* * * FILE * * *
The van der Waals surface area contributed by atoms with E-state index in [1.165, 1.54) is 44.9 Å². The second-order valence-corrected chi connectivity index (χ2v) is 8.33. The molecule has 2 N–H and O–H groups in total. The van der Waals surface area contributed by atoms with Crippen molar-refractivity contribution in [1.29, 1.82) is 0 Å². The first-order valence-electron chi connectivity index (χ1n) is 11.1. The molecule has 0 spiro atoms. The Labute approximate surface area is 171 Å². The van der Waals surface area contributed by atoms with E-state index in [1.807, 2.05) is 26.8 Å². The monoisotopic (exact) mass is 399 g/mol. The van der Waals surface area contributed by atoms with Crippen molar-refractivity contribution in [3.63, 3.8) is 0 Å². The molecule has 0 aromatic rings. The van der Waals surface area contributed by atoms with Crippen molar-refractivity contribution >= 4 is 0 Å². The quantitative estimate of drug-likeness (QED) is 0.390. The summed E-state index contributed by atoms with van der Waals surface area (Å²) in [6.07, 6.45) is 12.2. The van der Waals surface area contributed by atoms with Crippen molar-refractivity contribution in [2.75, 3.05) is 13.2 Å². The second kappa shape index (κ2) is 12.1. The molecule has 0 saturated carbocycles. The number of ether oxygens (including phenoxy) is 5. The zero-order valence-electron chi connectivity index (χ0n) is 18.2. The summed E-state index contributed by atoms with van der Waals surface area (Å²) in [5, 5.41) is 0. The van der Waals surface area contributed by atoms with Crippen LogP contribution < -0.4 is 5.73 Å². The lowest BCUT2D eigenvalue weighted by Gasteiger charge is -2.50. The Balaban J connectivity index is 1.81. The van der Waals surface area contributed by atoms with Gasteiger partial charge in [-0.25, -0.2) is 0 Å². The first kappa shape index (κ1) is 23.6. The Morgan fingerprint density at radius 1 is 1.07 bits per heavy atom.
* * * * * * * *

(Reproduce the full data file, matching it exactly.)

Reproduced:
The van der Waals surface area contributed by atoms with E-state index in [1.165, 1.54) is 44.9 Å². The second-order valence-corrected chi connectivity index (χ2v) is 8.33. The molecule has 2 N–H and O–H groups in total. The van der Waals surface area contributed by atoms with Crippen molar-refractivity contribution in [1.29, 1.82) is 0 Å². The first-order valence-electron chi connectivity index (χ1n) is 11.1. The molecule has 0 spiro atoms. The Labute approximate surface area is 171 Å². The van der Waals surface area contributed by atoms with E-state index in [1.807, 2.05) is 26.8 Å². The monoisotopic (exact) mass is 399 g/mol. The van der Waals surface area contributed by atoms with Crippen molar-refractivity contribution in [3.63, 3.8) is 0 Å². The molecule has 0 aromatic rings. The van der Waals surface area contributed by atoms with Crippen molar-refractivity contribution >= 4 is 0 Å². The quantitative estimate of drug-likeness (QED) is 0.390. The summed E-state index contributed by atoms with van der Waals surface area (Å²) in [6.07, 6.45) is 12.2. The van der Waals surface area contributed by atoms with Crippen molar-refractivity contribution in [2.75, 3.05) is 13.2 Å². The second kappa shape index (κ2) is 12.1. The molecule has 0 saturated carbocycles. The number of ether oxygens (including phenoxy) is 5. The zero-order valence-electron chi connectivity index (χ0n) is 18.2. The summed E-state index contributed by atoms with van der Waals surface area (Å²) in [5, 5.41) is 0. The van der Waals surface area contributed by atoms with Crippen LogP contribution < -0.4 is 5.73 Å². The lowest BCUT2D eigenvalue weighted by Gasteiger charge is -2.50. The Balaban J connectivity index is 1.81. The van der Waals surface area contributed by atoms with Gasteiger partial charge in [-0.25, -0.2) is 0 Å². The first kappa shape index (κ1) is 23.6. The Morgan fingerprint density at radius 1 is 1.07 bits per heavy atom.